World Travel Guides

Faroe Islands - Off the beaten track

Helicopter arrival at the Koltur heliport


You can explore most of Fugloy ('Bird Island') in a day trip. This will include walks up to the 450m (1470ft) cliffs at Eystfelli and the 620m (2030ft) cliffs at Klubbin. Both sets of cliffs are breathtaking, and swarm with nesting birds. The cliffs at Klubbin descend from a plateau-like ridge, which is high enough to be covered with tundra tussocks and boreal vegetation rather than just grass. On the north-eastern tip of the island at Eystfelli, a broad, natural amphitheatre sweeps upward seemingly toward oblivion. Near the lighthouse there's a natural stone arch in the rock, and not far from that, (with a little imagination) the profile of an Egyptian Pharoah, apparently the only one to have made it to the Faroes.


Kalsoy is possibly the most rugged of any of the Faroes, and the hiking is excellent. The western coast consists only of steep cliffs, and there are four small settlements on the eastern slopes: Syðradalur, Húsar, Mikladalur and Trøllanes, with a combined population of around 130. The villages are connected by a series of tunnels, and because so many holes have been carved through it the island is whimsically known as 'the flute'.

You can climb up the 740m (2440ft) Botnstindur from Syðradalur, and you can also walk from the ferry landings at Syðradalur or Húsar to Trøllanes, admittedly through unlit tunnels. Walking through the cold, damp darkness in the heart of a mountain is an eerie experience - bring a flashlight. Another excellent walk from Trøllanes goes to the Kallur Lighthouse on the northern tip of the island. On the cape you have a good chance of seeing puffins, and a natural sea arch under the northern tip of the island gives great views of cliffs and a deep blue cove sheltering in the rocks below. On a clear day you can see all the way to the Risin og Kellingin sea stacks at the northern end of Eysturoy.


Klaksvík is the largest town on Borðoy, the biggest of the sparsely populated and beautiful north-eastern islands. The town has 4500 inhabitants, and its harbour is full of the most high tech fishing vessels you'll see anywhere - around 13% of the Faroes' fishing exports come from Klaksvík. The Christianskirkja is worth a visit. It was designed with various elements of Faroese life in mind, and the roof gables are reminiscent of early Viking halls. The stone walls are intended to call to mind those of the Magnus Cathedral in Kirkjubøur, and the design of the gable windows was inspired by those of Faroese boathouses. It was built around the altarpiece, entitled The Great Supper, an impressive work originally painted as a fresco for a church in Denmark by Danish artist Joakim Skovgård.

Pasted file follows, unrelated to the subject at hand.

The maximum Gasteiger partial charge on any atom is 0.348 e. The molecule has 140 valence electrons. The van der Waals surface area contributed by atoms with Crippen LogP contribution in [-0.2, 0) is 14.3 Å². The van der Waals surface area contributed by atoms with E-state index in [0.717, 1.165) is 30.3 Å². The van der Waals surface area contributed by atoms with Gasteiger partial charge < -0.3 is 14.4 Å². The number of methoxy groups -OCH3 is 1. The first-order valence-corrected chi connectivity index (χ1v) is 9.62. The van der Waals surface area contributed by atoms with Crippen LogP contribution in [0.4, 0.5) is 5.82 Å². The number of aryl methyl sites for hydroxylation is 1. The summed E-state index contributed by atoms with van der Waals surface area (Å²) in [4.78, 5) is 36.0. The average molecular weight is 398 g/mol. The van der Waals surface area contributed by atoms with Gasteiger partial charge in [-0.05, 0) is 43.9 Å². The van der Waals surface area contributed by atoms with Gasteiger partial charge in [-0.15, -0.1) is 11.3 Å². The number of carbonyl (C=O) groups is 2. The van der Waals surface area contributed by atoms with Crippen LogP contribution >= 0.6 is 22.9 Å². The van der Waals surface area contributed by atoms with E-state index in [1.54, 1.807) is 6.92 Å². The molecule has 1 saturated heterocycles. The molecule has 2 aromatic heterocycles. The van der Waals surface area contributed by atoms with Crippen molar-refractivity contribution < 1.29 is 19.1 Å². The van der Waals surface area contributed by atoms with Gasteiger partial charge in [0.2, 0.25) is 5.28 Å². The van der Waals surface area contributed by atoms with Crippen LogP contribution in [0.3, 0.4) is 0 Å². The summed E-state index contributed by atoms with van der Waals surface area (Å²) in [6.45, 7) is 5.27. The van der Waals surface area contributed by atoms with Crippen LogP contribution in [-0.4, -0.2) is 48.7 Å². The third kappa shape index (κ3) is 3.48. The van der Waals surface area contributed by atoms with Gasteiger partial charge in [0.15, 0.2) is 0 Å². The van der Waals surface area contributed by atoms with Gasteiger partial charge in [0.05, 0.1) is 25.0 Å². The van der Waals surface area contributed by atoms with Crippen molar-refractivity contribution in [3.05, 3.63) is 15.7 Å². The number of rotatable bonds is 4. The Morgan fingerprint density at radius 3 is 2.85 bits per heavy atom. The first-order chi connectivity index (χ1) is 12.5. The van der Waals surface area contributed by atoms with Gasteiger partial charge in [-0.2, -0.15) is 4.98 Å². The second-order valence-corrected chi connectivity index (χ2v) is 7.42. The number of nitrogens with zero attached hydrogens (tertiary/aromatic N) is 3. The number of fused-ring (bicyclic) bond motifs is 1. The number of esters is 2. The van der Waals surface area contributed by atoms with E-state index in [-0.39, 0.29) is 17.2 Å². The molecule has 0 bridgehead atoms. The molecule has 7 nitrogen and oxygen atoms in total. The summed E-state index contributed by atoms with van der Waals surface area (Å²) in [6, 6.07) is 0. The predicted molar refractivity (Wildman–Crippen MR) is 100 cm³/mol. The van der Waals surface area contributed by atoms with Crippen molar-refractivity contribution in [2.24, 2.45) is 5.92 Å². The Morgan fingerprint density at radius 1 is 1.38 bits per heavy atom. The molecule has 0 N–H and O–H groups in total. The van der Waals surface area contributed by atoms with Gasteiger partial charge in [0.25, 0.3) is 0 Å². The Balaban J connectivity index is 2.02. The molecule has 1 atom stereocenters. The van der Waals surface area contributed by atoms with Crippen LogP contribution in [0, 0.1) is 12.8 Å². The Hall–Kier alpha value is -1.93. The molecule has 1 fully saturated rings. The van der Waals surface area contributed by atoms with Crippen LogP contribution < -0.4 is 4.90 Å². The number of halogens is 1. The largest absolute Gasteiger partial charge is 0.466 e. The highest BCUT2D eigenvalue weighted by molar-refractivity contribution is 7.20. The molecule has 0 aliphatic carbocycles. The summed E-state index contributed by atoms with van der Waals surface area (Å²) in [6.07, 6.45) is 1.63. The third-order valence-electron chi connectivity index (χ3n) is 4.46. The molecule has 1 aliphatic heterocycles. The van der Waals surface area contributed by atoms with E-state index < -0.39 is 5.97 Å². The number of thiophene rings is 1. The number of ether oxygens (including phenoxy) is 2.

Sandoy is the least rugged of the Faroes, but it boasts the country's only sand dunes and they make great hiking, especially around the west coast and in the roadless north-east. On the pass above the town of Skopun are two beautiful lakes, Norðara Hálsavatn and Heimara Hálsavatn, both popular with trout anglers. You can do a wonderful trek west from Skopun to the Cliffs of Djúpaberg. A longer and rougher walk takes you along the cliffs of the south coast to Søltuvik and on to Sandurb, a village sitting on a small peninsula between two lakes, Sandsvatn and Gróthúsvatn, and two bays, Sandsvágur and Grótvik. At the head of Sandsvágur, between the village and the mountain, is an area of sand dunes and a beach of black basalt sands. The Sandur Church has a fascinating history, and the site has been used as a parish centre since the 11th century. Archaeological remains show that at least six consecutive churches have existed on the site since.

The 'Troll Woman's Finger', or Trøllkonufingur, is a much-photographed sea stack north of the tiny settlement of Skarvanes. There's no public transport to the rock, but it's an easy 4km (2.5mi) hike north of the tiny settlement of Skarvanes. Skálavík is known as the home town of the Faroes' most renowned writer, Heðin Brú. It's also the start of a scenic walk over the mountain Heiðafjall to Húsavík, one of the Faroes' most charming villages. It was settled very early in Faroese history, but never really gained importance after the Plague decimated its population in the 14th century. It has a lovely, dark sandy beach, and just north of town are the ruins of a 14th-century longhouse.

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